Last week, I was asked by the varsity boys' golf coach if I could help him out for the second round of Central Coach Section (CCS) divisional play-offs. In Southern California for a family commitment, he was in need of a coach or teacher to drive the guys to Rancho Canada golf course in Carmel Valley and work with them as needed.
I was reluctant to commit. The end of the year is already chaotic, I wasn't sure that I could miss a day of class, let alone muster the energy or desire to drive six guys in a van for two hours there and back. But deep down, I knew I could help. Two-thirds of my seniors would be taking the AP Government test on the day of the match and I was free the day/night before. Having taught all four seniors, I knew the squad. When I found out I could also play a practice round as soon as we arrived, I began to see: a burden was becoming a blessing. Life, all too often, can be like that.
|Love this sign that greets you when you enter the shared parking lot of Rancho Canada golf course & a community church.
Why can't you do both when you go left?!
At CCS, golf coaches are not allowed to give any advice or instruction to their players during the round of 18. It's tremendously counter-intuitive for a coach to keep silent and distant. However, this role freed me up to observe the competition, the way the players respect the rules, the game and one another. It was exciting. There was some great golf.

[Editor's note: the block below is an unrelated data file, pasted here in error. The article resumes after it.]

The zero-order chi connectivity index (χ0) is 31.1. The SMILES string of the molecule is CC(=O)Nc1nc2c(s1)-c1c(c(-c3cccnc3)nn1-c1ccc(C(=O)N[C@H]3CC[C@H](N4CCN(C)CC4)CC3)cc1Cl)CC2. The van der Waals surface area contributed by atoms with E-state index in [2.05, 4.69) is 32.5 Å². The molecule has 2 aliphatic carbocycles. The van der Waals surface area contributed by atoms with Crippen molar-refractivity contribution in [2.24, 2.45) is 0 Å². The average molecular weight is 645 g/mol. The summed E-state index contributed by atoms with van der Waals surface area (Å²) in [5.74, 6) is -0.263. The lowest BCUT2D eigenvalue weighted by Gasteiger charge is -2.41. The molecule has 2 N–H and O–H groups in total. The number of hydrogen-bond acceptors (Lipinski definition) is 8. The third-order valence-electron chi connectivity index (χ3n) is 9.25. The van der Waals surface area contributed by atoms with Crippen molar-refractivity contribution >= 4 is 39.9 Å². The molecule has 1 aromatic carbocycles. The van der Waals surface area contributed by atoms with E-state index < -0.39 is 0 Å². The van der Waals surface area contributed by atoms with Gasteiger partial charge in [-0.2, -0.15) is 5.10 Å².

We stood in a viewers gallery as the scores came in group by group. The lowest five scores of a team's six players determine the outcome. We waited in anticipation for the numbers with the hopes that the team would advance to the next round. It wasn't to be.
Make no mistake about it, the guys were disappointed. The team posted a high score and several players did not have good rounds. The start of the van ride home was a little quiet and sullen until a few jokes, stories and video games in—and things changed. I can't put in writing all that I learned and that we shared, but that experience reminded me of something Cooper Manning once said.
This Manning had to stop playing football at Ole Miss during his freshman year. In an interview for "The Book of Manning" he recalls how he felt and why. Even twenty years later as he recalls what went down, he is brought to tears. It's powerfully moving, because it's so real. He said "I think what I miss most about football is—the guys. Not winning or losing or catching touchdowns, it's the locker room, the bus rides home. That was good stuff."
These golf boys reminded me of the best part of being on a team. Manning's right. It's not the W's or section titles. It really is the guys...the one sophomore, the nutty junior and the cool seniors. It's about the van ride home—getting locked out of it in Gilroy, listening to Joe's music, and more.
|Team Golf Boys
It's all real...Golf Boys on the tour near and far, you are the reason we come back for more. Thanks Justin, Joe, Zach, Johnny, Kyle and MarcAnthony!